Fourteen eyes that had received at least 1 bevacizumab injection later received at least 1 ranibizumab injections during the study interval. Of these, 6 eyes were felt to show evidence suggestive of a better clinical response to ranibizumab, whereas the remaining 8 did not show an improvement with switch back to ranibizumab.
Another measure of relative effectiveness of the two therapies was the number of injections per year (see Table 3). In the entire population, including all patients prior to therapy switch and those patients who stayed with ranibizumab, the mean number of ranibizumab injections per year was 6.9. The mean number of bevacizumab injections per year in those that switched therapies was 7.6 (P = 0.1686). When using the same metric in only those in the chronic group that switched therapies, the mean number of injections per year was 7.0 for ranibizumab and 6.9 for bevacizumab (P = 0.8377).
OCT central subfield thickness at each visit during a period from 10 months prior to the start of the study until the end of the study was analyzed (May 1, 2009, to December 31, 2010). In the full population, the mean OCT central subfield thickness for those visits following a bevacizumab injection was 266.5 and visits following ranibizumab injections was 264.8 (P = 0.6240; Table 3). For the chronic patients who underwent therapy switch alone, the mean OCT central subfield thickness following a bevacizumab injection was 265.4 and for ranibizumab injections was 265.8 (P = 0.7289).
The best-corrected pinhole visual acuity was converted to logMAR for analysis and averaging and reported as logMAR and Snellen equivalent. For the entire cohort, the mean visual acuity during a ranibizumab treatment window was 0.46 logMAR (20/57 Snellen equivalent) and during a bevacizumab treatment window was 0.48 logMAR (20/60 Snellen equivalent; P = 0.2256). For the chronic patients who underwent therapy switch alone, the mean visual acuity during a ranibizumab treatment window was 0.42 (20/53 Snellen equivalent) and during a bevacizumab treatment window was 0.46 (20/58 Snellen equivalent; P = 0.1232).
The main goal of the study was to examine the ability to switch a large population of wet AMD patients from ranibizumab (the gold standard FDA-approved treatment modality at the time of the study) to bevacizumab (an established, more widely used, off-label treatment option). The results of this study confirm that it is possible to switch a mixed population of chronic and treatment-naïve patients with wet AMD from ranibizumab to bevacizumab. Following discussion regarding FDA approval status, price, and status of current research, 88% of patients were willing to receive a bevacizumab injection. When examining this by population subtype, patients in the treatment-naive group were all willing to begin treatment with bevacizumab following a discussion of both options, with a lower rate in the chronic group and even lower in the induction group.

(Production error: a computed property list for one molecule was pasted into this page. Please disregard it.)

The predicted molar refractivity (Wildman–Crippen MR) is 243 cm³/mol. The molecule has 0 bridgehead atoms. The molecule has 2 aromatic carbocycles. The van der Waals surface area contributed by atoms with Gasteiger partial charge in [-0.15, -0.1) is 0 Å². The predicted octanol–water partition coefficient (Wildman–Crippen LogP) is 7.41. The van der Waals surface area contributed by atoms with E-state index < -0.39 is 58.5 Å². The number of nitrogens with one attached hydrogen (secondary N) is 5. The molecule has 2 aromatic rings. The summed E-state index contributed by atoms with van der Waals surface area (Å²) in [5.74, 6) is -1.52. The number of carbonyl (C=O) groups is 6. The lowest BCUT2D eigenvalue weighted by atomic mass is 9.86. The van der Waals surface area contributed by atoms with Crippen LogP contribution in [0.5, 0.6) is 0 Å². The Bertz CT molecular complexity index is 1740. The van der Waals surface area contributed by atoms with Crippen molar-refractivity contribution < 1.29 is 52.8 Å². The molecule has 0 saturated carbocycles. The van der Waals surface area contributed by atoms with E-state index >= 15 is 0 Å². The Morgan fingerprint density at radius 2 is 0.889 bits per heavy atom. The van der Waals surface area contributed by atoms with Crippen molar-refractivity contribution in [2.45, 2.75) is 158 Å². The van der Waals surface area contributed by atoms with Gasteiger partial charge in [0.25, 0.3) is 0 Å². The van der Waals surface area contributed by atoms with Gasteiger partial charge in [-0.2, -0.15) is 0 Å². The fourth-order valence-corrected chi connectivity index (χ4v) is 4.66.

Using a nonstandardized induction until dry then PRN injection strategy, there was no obvious difference in outcomes between the bevacizumab and ranibizumab groups. OCT central subfield thickness was nearly identical when comparing patients during ranibizumab injection windows to the bevacizumab injection windows. The average pinhole visual acuity was also similar between the groups. The time between injections was slightly shorter for bevacizumab than ranibizumab but was not statistically significant. There has been prior suggestion from animal studies20,21 and a retrospective case series22 that bevacizumab may have a longer effective half life; however, this was not confirmed by clinical efficacy in either the CATT study15,16 or our data.
The unique features of our practice may have implications on the willingness of patients to accept treatment changes. Although we are not currently a health maintenance organization (HMO), our physician organization had its roots in such a model. Many of our patients have remained with our physician group since this organizational change. Also, a large portion of our wet AMD patients have a Medicare-preferred insurance plan, which carries a capitated risk strategy. Such a population may be more experienced with, and willing to accept, limited treatment options based on factors such as cost effectiveness.